So if I am understanding modes correctly, you move to the related mode during the chord progression, which basically is a different scale shape for each chord your playing over.

Is that correct? or am I way off

So looking at the above diagram, lets say the chord progression is: C F G (I IV V), would I be playing Ionian for C chord, Lydian for F chord , and Mixolydian for G Chord., moving from the root of 8fret low E to 13th fret, to 15th fret accordingly.

Thanks for any clarification you can provide(Modes confuse and scare me).

This post has been edited by Guitar1969: Oct 16 2008, 12:09 AM


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Pedja Simovic
post Oct 16 2008, 12:51 AM
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QUOTE (Guitar1969 @ Oct 15 2008, 11:41 PM) *
So looking at this more I have a few questions - These might be more based upon proper usage of modes and sorry if I am asking something that has been answered elsewhere, but I am trying to relate this to the Diagram and just recently started looking into modes, so this is a more practical understanding.

Up till now I am pretty much playing a particular scale(such as Home position Major pentatonic) over the whole chord progression, accenting various notes. I am just starting to learn to move to different positions of the scale based upon the chord progression. The beauty of Pentatonic and Diatonic scales is that you can move the same shape to a different root note over a chord progression without much thought.

So if I am understanding modes correctly, you move to the related mode during the chord progression, which basically is a different scale shape for each chord your playing over.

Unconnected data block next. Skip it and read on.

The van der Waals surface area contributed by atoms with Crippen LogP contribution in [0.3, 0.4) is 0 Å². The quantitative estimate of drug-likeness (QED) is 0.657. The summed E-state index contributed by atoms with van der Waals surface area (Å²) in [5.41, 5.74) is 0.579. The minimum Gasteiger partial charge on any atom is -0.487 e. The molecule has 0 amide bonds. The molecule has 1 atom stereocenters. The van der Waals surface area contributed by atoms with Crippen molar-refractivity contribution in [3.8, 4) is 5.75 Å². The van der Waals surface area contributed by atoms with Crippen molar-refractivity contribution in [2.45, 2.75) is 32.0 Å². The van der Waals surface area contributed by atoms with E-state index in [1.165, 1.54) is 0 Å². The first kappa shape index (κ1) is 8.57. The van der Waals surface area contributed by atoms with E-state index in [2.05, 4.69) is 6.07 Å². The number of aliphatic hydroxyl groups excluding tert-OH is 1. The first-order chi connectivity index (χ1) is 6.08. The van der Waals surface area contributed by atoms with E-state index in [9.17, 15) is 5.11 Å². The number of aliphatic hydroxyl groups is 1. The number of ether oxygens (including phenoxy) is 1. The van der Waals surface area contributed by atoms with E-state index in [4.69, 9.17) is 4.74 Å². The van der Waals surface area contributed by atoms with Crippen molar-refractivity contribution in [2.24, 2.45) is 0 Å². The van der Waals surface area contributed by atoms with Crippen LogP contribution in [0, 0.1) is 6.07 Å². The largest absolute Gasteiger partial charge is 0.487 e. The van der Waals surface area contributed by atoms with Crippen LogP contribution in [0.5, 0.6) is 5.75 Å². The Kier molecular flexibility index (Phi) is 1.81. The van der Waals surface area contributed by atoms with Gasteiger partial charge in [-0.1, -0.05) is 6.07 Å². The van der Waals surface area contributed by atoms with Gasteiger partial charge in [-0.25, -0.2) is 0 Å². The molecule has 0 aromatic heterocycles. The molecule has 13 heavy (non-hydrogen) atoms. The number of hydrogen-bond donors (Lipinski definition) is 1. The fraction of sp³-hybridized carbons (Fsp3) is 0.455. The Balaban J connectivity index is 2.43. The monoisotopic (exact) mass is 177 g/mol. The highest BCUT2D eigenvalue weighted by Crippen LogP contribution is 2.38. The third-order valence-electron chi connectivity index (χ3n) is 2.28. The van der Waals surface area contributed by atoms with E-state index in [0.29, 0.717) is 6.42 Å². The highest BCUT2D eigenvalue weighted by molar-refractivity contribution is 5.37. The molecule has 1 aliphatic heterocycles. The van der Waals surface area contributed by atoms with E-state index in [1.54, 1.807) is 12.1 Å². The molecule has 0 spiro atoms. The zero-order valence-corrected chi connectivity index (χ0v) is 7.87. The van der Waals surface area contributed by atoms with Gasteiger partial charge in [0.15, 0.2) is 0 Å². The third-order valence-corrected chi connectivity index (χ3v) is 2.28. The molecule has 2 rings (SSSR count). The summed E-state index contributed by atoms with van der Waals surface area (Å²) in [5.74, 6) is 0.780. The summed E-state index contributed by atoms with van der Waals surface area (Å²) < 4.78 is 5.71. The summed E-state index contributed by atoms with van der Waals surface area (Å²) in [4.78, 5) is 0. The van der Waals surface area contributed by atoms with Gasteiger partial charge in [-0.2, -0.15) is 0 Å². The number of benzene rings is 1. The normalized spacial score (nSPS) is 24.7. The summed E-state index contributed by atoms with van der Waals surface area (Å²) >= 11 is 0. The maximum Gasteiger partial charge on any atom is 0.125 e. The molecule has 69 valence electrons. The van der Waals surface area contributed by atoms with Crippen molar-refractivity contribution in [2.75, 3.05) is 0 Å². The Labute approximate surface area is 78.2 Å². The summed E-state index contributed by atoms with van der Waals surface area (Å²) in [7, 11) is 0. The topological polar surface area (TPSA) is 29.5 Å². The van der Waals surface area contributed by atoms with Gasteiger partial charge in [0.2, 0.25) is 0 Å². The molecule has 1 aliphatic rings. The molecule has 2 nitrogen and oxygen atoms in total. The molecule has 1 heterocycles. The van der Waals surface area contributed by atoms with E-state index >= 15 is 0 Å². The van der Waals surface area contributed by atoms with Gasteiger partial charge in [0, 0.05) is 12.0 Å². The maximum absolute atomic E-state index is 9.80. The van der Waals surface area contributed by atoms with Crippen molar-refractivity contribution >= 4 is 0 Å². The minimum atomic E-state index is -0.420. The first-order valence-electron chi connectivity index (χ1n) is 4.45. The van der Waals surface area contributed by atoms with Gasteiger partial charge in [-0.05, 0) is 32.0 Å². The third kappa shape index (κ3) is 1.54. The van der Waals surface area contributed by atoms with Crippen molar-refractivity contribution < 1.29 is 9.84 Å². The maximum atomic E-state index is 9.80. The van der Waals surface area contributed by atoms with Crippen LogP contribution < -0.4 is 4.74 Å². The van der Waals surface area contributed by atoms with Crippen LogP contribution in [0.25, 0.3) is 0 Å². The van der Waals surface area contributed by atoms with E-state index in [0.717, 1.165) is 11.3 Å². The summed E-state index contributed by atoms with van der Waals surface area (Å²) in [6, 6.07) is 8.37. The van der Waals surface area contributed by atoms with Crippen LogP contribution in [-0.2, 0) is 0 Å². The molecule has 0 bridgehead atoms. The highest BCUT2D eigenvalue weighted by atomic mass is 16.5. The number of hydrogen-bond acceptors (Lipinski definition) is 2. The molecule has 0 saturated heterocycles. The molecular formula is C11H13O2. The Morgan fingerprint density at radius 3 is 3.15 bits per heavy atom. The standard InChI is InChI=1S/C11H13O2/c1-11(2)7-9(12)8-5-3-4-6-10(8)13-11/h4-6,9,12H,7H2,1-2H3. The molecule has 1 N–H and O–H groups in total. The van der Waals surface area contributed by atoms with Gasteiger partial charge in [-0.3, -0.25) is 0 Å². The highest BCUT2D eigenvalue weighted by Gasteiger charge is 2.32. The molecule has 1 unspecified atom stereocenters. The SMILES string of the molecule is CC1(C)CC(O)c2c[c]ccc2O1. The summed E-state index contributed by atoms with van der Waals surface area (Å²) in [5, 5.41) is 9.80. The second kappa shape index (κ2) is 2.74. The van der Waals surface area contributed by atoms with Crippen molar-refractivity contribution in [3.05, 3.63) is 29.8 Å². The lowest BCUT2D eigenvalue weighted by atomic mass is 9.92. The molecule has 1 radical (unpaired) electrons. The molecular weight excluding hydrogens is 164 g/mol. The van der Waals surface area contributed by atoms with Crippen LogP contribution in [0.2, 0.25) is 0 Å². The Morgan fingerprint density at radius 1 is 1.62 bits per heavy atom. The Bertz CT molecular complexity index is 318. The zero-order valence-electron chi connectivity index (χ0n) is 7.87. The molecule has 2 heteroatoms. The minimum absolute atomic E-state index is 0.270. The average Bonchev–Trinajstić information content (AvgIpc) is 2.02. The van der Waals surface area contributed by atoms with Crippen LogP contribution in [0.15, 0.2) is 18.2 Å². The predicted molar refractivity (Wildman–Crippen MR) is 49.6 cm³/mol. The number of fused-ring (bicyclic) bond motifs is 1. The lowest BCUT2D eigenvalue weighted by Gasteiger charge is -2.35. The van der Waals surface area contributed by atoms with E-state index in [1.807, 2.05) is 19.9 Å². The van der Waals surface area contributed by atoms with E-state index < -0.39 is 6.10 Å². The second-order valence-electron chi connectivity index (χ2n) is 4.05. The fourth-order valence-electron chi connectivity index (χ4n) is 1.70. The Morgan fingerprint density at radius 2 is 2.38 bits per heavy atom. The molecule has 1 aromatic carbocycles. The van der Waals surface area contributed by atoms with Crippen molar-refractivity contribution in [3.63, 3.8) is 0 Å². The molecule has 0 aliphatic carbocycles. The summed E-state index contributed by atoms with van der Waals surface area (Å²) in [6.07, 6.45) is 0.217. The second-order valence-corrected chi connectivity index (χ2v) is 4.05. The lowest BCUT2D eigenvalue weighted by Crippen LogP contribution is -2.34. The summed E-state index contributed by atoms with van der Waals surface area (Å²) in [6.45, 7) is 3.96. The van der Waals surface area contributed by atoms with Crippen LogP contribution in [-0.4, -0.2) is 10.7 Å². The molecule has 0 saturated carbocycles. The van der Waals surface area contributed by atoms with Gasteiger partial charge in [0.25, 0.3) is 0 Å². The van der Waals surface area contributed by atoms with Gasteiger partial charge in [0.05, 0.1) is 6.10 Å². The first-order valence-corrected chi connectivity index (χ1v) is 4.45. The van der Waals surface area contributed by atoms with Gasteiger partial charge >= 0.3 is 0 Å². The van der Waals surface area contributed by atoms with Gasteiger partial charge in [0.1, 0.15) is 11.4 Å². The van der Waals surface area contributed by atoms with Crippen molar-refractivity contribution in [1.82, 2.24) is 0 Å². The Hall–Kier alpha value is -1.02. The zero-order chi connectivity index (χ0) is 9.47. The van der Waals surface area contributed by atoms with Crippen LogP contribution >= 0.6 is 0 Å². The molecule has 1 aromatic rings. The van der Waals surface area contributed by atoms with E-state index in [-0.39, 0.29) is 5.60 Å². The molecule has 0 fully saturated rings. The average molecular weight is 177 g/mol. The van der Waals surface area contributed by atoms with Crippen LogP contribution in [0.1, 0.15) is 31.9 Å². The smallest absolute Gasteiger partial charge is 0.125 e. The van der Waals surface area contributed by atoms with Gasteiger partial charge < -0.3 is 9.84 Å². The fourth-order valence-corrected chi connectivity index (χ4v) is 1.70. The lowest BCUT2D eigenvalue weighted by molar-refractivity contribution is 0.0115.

Is that correct? or am I way off

So looking at the above diagram, lets say the chord progression is: C F G (I IV V), would I be playing Ionian for C chord, Lydian for F chord , and Mixolydian for G Chord., moving from the root of 8fret low E to 13th fret, to 15th fret accordingly.

Thanks for any clarification you can provide(Modes confuse and scare me).



You got it spot on!
But read back my response on those jumps in the previous posts.
Good luck with it. If you are already playing by ear this will be piece of cake for you.
Thanks


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Eat-Sleep-andJam
post Oct 16 2008, 03:52 AM
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I think this should be moved to the Theory Board, and it deserves a Sticky aswell.

Great Topic wink.gif


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Guitar1969
post Oct 16 2008, 05:57 AM
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QUOTE (Pedja Simovic @ Oct 15 2008, 03:51 PM) *
You got it spot on!
But read back my response on those jumps in the previous posts.
Good luck with it. If you are already playing by ear this will be piece of cake for you.
Thanks


Yeah I'm not ready for that yet , but it will help down the road as I learn more about modes. Not fully understanding what the benefit of modes are yet since they are the same notes , just in a different starting order, but I need to spend more time with it.

Thanks,
mh


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kjutte
post Oct 16 2008, 08:30 AM
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QUOTE (Guitar1969 @ Oct 15 2008, 11:41 PM) *